One of Australia’s leading salad producers says it has had “exceptional” growth across its produce range, especially since the introduction of new technology.
Bulmer Farms has been using a state-of-the-art wash line and dry tunnel from the Netherlands for the past three and a half years, and along with other efficiencies, has seen massive growth – as much as 600 per cent on some lines as a result.
“The ability to grow a good crop is something that we always had,” Chief Executive Officer, Andrew Bulmer said. “Harvest is also something that we improved on with a machine that we bought from the United States, and then the introduction of this new wash line, which is as good as any processor in the country. We were the first producers to step into the new Sormac wash line and drying tunnel space in the country. That has given us the ability to remove more foreign bodies in the process and get the moisture content on the product down to a dryer content matter, which extends the shelf life and the customers love the consistency.”
The company is among the top five salad producers in Australia, with baby spinach forming the majority of production (around 50 per cent of the business), with 60 tonnes of produce harvested each week. The company also makes up 20 per cent of McDonalds lettuce supply nationally, and grows 100,000 bunches of baby broccoli. He adds that 30 tonnes of salad mix are washed and bagged each week. But production has not been without its challenges in recent months.
“We managed quite well until Christmas time,” Mr Bulmer said. “We had a reasonable season until then. Looking back over the past two years, with the drought cycle, we have had rains in November, and we got that again, which saved us until January, when water restrictions came back on again. January onwards it has been hard.”
He adds the company’s experienced irrigation staff have been working hard to keep the water up to the plants.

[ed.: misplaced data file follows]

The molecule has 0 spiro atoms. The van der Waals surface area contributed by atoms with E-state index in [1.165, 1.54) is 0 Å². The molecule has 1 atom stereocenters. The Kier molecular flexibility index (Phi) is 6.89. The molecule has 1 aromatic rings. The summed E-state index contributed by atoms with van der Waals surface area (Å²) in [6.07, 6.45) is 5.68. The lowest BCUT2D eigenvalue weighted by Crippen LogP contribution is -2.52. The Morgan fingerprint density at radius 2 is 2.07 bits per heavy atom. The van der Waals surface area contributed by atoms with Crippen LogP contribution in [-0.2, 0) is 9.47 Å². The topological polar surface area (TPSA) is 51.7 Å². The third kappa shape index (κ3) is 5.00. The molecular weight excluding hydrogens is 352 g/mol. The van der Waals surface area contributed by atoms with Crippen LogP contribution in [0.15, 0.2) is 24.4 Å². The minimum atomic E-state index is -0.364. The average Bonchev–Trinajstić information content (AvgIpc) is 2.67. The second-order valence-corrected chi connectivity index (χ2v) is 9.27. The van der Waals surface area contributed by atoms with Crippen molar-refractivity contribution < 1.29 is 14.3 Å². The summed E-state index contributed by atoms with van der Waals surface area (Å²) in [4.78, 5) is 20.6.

“We have got a committed group of irrigators within this business that have been running bores for 20 hours a day,” Mr Bulmer said. “We have got people running around day and night, to maintain crops at the moment. We have had a reasonable season. It has been difficult.”
From a Lindenow region perspective, growers have forged a good reputation to supply to the major processors around the country; supermarkets, every major domestic market across Australia and export as well. Mr Bulmer says it is important that this reputation is not tarnished.
“That reputational risk is important to Gippsland as a whole, as a growing region,” he said. “We want people to have the confidence that they are going to get the supply out of here whenever they need it.”
Over the past seven years, the company has experienced double digit growth in the pre-packed salad space year on year, but Mr Bulmer says there is major potential to further increase consumption.
“When you look at more developed western countries, for example the United Kingdom, the average time a household would purchase a bagged salad is around 14 times a year, while in Australia we hover around the 8-9 times,” he said. “When you look at the weather conditions, it is more favourable to eat salad in Australia than the UK. The problem we have got is the volatility in the weather here that makes it harder to produce a more consistent product year-round. That said, if we can get a handle on plant varieties that are more robust, the opportunity for continued growth is huge.”
Bulmer Farms has been supplying 10 countries in South East Asia, but the main focus for Mr Bulmer is on increasing consumption in the domestic market, which accounts for 98 per cent of the Australian salad industry.
“(Export) requires really strong relationships on the ground. It is something that you are not going to get rich out of it,” he said. “It is something that you need to put 3-4 years in to build the relationships and trust, and make sure you get your money back out. The opportunity is still there, but it requires a collaborative approach and the ones that I have seen work best is the ones which have someone in those countries that you intimately trust that can drive your brand in the marketplace.”